Institute for War and Peace Reporting | Giving Voice, Driving Change

Tajikistan: Family Rehoused After IWPR Report

Action finally taken following radio story on their decades-long wait.
By IWPR Central Asia
  • IWPR Tajik Radio editor Shahodat Soibnazarova (left) and IWPR contributor Davlater Baidullo discussing a story. (Photo: IWPR)
    IWPR Tajik Radio editor Shahodat Soibnazarova (left) and IWPR contributor Davlater Baidullo discussing a story. (Photo: IWPR)

A Tajik family who had been waiting to be rehoused for more than 30 years has been promised new accommodation following the broadcast of an IWPR programme about their plight.

The extended Ayubov family had been waiting for decades to receive a plot of land in the village of Kavshduzon, in the Hissor district.

Father–of-six Shamsiddin Ayubov, originally from the village of Morteppa, was moved to Kavshduzon in 1986 to construct a Soviet state-owned farm.

In 1989 he was allocated a 600-square-metre plot of land that he had to share with another family.

As a worker in the communally-owned local vineyard, Ayubov was eligible to apply for his own plot of land. Keen to move his growing family into their own property, he registered and waited in vain for one to come up.

“Some people who hadn’t been officially registered for a plot of land already got one. Some of them were even born after we had moved to this place,” Shamsiddin’s wife Azizbi Ayubova told IWPR.

She added that local authorities had advised them to pay into the Hissor district development fund when they first registered. They duly invested all their savings, but there was still no movement on their case.

Ayubova’s son, Abdukarim Ayubov - himself now a father-of-five - told IWPR that he made 20 written and oral applications to the local authorities without receiving a response.

(Listen to the story in Tajik and Russian here).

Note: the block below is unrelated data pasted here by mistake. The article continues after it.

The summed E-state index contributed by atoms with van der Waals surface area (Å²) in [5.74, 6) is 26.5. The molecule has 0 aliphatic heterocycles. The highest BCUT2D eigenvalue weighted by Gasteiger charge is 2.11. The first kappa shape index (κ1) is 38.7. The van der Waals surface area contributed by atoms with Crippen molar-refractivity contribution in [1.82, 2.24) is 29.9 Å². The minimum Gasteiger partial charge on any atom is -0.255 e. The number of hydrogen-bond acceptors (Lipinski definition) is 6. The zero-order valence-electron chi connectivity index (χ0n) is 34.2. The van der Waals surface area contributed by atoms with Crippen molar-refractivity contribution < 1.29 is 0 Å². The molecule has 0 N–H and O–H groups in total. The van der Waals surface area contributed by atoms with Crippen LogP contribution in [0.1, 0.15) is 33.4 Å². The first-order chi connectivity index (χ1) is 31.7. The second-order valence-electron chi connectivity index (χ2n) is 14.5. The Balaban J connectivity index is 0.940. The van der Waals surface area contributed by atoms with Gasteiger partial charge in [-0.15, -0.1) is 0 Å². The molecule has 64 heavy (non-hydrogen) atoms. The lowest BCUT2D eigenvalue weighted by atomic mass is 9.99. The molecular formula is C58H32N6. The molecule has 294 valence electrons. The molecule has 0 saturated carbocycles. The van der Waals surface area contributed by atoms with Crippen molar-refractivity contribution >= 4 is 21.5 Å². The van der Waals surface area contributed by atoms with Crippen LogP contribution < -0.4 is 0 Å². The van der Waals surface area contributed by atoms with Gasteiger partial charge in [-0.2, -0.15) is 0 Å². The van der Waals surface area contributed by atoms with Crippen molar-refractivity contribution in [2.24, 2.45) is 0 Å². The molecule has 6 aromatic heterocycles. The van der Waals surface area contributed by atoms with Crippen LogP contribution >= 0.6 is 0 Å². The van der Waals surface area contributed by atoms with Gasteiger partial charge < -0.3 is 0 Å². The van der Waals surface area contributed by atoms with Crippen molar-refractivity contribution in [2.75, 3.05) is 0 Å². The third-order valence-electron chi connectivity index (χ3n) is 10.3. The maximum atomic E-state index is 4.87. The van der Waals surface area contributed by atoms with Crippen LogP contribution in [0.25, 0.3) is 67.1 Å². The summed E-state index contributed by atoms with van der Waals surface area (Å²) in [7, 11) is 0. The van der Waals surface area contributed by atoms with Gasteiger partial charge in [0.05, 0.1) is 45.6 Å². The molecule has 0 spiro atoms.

After the IWPR report was broadcast in May, local authorities made staff changes in the department responsible for dealing with public queries on land.

The Ayubov family was contacted shortly after.

A source in the local government’s real estate committee told IWPR that the Ayubovs would be allocated 600 square metres of land after the end of the grape harvest in November.

IWPR radio programmes are broadcast on national partner radio stations in local languages in Kyrgyzstan, Tajikistan and Kazakstan.

Apart from helping hold local authorities accountable, they  also serve as a valuable source of information.

Dushanbe resident Rustam Soliev called the IWPR office in the Tajik capital to thank staff after learning from a piece on local radio that TB treatment was free in the country.

(Listen to the story in Tajik and Russian here).

He explained that he had been buying expensive black-market medication for his TB sufferer son, without realizing that he could get the same treatment for free from the state.

“My son has been sick for almost a year. I spent more than 70 per cent of my salary on drugs only,’ he said. “It means that I was cheated. Thank you for opening my eyes. Now having listened to your report, I am aware that I can demand free medication,” Soliev said.

Many listeners also contacted IWPR’s Dushanbe office after a radio report on new regulations for names of newborns.

Legislators had banned first names of Arabic origin and surnames with Slavic endings.

Newborns must be named according to Tajik cultural traditions, with formal application made to justify the use of any foreign names.

(Listen to the story in Tajik and Russian here).

“[This law] appears to attack Tajik citizens,” said Mariya Zaharova told IWPR.

“It's a pity. Every individual has a right to call one's child as he or she wants. But our authorities don't think so. It's a real shame.”

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